The screen is pitch black during this, but you hear her sobbing his name and when the lights come on she is crying and he apologizes.
Anyhoo, they later get married at a temple, so I guess we're supposed to find all this totally okay and still think Kumar is heroic.

Meanwhile, Gopi defends a different woman from being raped by a different villain (whom I will call Kurta Villain since he is more often more classically attired)

and ends up in jail. After getting out, Gopi takes the same job Sita had and tangles with V-Neck Villain as well. Also mixed up in all of this is Sita's sister Radha, who is a K. S. R. Doss heroine of the variety I have met before—totally kick-ass!

One of the villains has—or perhaps they co-own, I'm not sure—a fantastic cave lair tricked out with plenty of room for dancing and stuffed tigers fiercely lit in red.

And in pleasing parallel structure, Kumar's family also has a huge and elaborate house

with tigers of its own.

There were parts of Puli Bebbuli that are really fun in ways I would expect based on the other Doss films I've seen. The director is up to his usual tricks of fun framing

and tipping the camera from side to side and swinging it around to heighten the action.

While this isn't quite the string of fights of James Bond 777, many punches are thrown and never quite in the same combination: we get Kumar vs. Gopi but in different scenarios, Kumar vs. a villain, Gopi vs. each villain (if I recall correctly), Radha vs. Kurta Villain, Kumar and Gopi vs. both villains, etc. There is also some legitimately funny humor, provided by the Megastar himself. In the scene below he marches V-Neck Villain's men around after defeating them single-handedly.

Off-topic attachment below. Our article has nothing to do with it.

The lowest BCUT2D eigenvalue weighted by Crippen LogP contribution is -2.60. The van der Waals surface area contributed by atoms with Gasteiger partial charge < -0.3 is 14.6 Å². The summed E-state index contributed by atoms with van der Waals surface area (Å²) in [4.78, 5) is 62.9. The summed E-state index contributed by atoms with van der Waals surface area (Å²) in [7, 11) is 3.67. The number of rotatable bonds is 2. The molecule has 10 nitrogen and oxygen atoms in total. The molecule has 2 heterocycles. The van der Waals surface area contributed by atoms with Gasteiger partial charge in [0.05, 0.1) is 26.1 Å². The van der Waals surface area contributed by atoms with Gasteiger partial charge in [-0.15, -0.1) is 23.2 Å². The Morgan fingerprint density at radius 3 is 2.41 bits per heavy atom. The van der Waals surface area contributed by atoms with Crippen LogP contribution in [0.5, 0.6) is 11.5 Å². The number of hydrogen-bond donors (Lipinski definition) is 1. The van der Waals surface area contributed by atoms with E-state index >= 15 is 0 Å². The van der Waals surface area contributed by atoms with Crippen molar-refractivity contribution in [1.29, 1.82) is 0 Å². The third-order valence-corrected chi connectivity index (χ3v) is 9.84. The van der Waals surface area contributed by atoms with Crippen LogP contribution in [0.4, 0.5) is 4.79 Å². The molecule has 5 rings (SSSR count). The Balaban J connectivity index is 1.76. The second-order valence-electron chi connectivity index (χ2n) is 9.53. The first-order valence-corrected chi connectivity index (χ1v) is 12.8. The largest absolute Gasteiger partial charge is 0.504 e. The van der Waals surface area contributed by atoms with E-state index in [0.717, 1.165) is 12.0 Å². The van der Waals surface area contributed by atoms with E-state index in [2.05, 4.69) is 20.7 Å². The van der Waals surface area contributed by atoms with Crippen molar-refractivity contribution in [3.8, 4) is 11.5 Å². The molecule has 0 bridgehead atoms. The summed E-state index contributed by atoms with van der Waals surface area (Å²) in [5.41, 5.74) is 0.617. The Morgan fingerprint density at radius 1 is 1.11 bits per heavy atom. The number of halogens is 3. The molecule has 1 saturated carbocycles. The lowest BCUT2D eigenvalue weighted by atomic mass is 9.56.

We expect no less!

As fantastic as I have found Doss's 1970s work so far, Puli Bebbuli is considerably different in its treatment of women. Sita is little but tragic victim/subject of action. Radha has some great rock 'em sock 'em moments but her participation in the finale—which would have been incredibly useful, since she's a strong fighter—is eliminated when the villains take off her clothes. She remains cowering behind a rock, watching the action but apparently feeling she cannot join in. I say "apparently" because I have no doubt that a 70s version of this story would have seen Jyothi Laxmi or Vijaya Lalitha somehow finding something to cover themselves as perfunctorily as possible and then leaping out from their hiding place to take down the men that did them wrong.